When I walked outside this morning, my eyes stung and my mouth tasted like ash. From our front door, which faces east, I could see that the La Crescenta Station fire had turned the blue sky into a dull beige dustbowl. I sighed as I prepared to take one of our cats to the vet. Given that all three of our pets have skin allergies, I should be happy they are not doing worse given the current climate. My eyes are so dry that I have to use Systane eye drops twice per day when weather conditions are normal, four times per day during sooty season. As I went to the car, I noticed that I could no longer see the Verdugo Mountains that separate Burbank from the city of Glendale. Outside of the vet’s office, I saw a mailman wearing a mask. He made me feel like I was in China during the height of the SARS epidemic.
Even though many people complain that the weather here never changes, Los Angeles has four seasons: Fires, Mudslides, Earthquakes, and Riots. I’ve lived in LA more than half of my life now so I’ve experienced its unusual spells. Although I was out of town for the 1994 Northridge earthquake, I was driving on the freeway when one of its biggest aftershocks occurred. I watched in awe and in fear as all of the cars simultaneously shifted into neighboring lanes. After mudslides closed the Hollywood canyons, which commuters use to get to and from the San Fernando Valley, I spent almost three hours driving a mere 18 miles. I was living downtown when the 1992 riots turned LA into a war zone. I’ll never forget seeing military vehicles on the 10 freeway and trying to fall asleep to the sound of chopper blades whirring and anarchy rising. Now it is fire season again. People are losing their homes, the land is burning to a black crisp, and the air quality has been deemed “unhealthy.” Though they light up the night sky, the wildfires always cast a shadow over LA, causing a city, full of stars both fake and real, to lose its shine.
I used to love Los Angeles. I remember when my affair with the City of Angels began. I had arrived for a summer freshmen orientation at the University of Southern California (USC). The campus was (and still is) beautiful. The sun was shining, the temperature was a perfect 75 degrees, and I had never seen so many beautiful men in my entire life. I was sold. I wasn’t even 18 years old yet, but LA had stolen my heart with its beauty, weather, diversity, culture, nightlife, and location—near the beach, mountains, and desert and more than 2,000 miles away from my mother. I didn’t know about the traffic, the air quality, the anonymity, or the character of many Los Angelenos—dense, shallow, tardy, and egocentric. I guess all of that beauty comes with a price.
Despite its flaws, I continued my relationship with LA but on different terms. In 1997, I moved to Burbank (a city that is technically separate from LA) so my sister Adrienne could attend a better school. Four years later, we moved across town to a another house in Burbank—the place where she died. In fact, I’m writing this blog in her bedroom right now, which may disturb some people, but it comforts me. I like to think of her as my muse. In October, I will have lived here longer than I lived in any other home in my life. I never thought I would want to move because I was afraid of leaving Adrienne behind. From her spirit in this house to her grave at the Hollywood Forever Cemetery, I didn’t want to abandon her. However, Burbank is still LA, and it began losing its luster the day I lost Adrienne.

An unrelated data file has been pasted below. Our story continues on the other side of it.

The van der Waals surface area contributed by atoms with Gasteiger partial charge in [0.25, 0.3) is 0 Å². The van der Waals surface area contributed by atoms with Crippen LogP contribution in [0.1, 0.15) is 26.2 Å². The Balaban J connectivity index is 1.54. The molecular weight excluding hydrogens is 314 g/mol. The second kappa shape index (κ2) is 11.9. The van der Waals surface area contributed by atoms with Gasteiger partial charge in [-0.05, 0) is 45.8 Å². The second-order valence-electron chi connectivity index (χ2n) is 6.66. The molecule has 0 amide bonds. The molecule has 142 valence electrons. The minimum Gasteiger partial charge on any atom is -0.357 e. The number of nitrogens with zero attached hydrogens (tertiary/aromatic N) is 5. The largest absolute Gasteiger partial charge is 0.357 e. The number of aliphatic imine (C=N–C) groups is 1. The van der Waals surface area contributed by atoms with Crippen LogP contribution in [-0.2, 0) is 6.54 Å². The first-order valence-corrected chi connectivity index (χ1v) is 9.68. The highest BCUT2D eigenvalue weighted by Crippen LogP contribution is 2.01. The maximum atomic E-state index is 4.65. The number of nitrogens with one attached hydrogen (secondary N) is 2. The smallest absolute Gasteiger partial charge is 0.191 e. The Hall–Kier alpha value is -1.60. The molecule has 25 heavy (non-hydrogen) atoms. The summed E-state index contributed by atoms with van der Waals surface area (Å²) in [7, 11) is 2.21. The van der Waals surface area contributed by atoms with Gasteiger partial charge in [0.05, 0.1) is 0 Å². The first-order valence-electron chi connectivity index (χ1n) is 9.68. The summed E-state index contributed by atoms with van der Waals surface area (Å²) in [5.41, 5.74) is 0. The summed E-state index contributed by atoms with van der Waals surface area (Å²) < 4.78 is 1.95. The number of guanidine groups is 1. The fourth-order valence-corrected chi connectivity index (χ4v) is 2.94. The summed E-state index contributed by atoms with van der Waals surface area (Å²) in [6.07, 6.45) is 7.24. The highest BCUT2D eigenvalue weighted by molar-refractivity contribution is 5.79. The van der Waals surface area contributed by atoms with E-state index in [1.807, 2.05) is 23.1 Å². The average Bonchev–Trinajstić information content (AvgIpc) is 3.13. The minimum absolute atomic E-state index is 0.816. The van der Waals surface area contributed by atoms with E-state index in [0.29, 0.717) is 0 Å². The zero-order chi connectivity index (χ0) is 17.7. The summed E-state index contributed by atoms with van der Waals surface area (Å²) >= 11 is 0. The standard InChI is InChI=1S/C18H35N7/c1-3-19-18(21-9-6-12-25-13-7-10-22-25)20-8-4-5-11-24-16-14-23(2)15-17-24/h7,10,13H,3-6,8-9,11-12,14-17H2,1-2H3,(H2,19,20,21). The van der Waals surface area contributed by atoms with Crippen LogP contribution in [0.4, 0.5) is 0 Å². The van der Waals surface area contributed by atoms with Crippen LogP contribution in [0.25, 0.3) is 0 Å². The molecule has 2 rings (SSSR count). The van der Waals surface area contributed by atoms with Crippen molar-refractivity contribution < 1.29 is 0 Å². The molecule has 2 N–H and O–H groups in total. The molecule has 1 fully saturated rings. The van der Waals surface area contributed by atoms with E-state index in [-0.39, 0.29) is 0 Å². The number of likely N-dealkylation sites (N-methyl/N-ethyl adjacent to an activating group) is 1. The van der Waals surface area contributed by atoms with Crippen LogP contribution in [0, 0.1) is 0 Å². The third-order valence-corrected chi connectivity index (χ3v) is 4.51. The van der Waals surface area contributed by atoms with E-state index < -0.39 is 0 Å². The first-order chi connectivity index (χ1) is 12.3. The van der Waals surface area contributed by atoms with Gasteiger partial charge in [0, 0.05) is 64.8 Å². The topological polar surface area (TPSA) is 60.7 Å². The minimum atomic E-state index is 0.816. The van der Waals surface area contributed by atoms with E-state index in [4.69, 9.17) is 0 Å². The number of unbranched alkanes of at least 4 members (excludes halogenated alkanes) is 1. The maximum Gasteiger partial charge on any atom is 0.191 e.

The irony is that Adrienne loved Los Angeles. Whether she was a hippie in Venice, a rocker in Hollywood, or an ordinary kid in Burbank, she appreciated everything LA has to offer. She accepted its faults. While I had wanted her to attend an Ivy League university far from home, she had planned on going to USC. The one time we argued about it she said, “Forget it, Sissy. I’m not leaving Los Angeles.” Now she will always be here, and I’m the one who wants to go. I can’t escape the pain; it will follow me. But in the City of Angels, my grief outweighs any happiness I might derive from my memories, which haunt me. Maybe when I’m not running into something every day that reminds me of what I’m missing (I don’t need proof), I can finally remember all of the wonderful times I had with my sister—how much joy, humor, and depth she brought into my life.
I want a fresh start in a new place where I can make new memories in a new house with my not-so-new husband. In a small town, I can breathe. Today, I inhaled dirt. It’s over, LA. I’m sorry. You didn’t change … but I did.
Originally published on August 31, 2009 on my previous blog titled Pondering happiness, hope, wisdom
P.S. What saddens me most about this post is that it took another 5+ years for me to leave Los Angeles. I was so unhappy and I’m sure I was not easy to be around. We all have the power to change our lives, especially our environment. Don’t wait five years like I did. Time is too precious.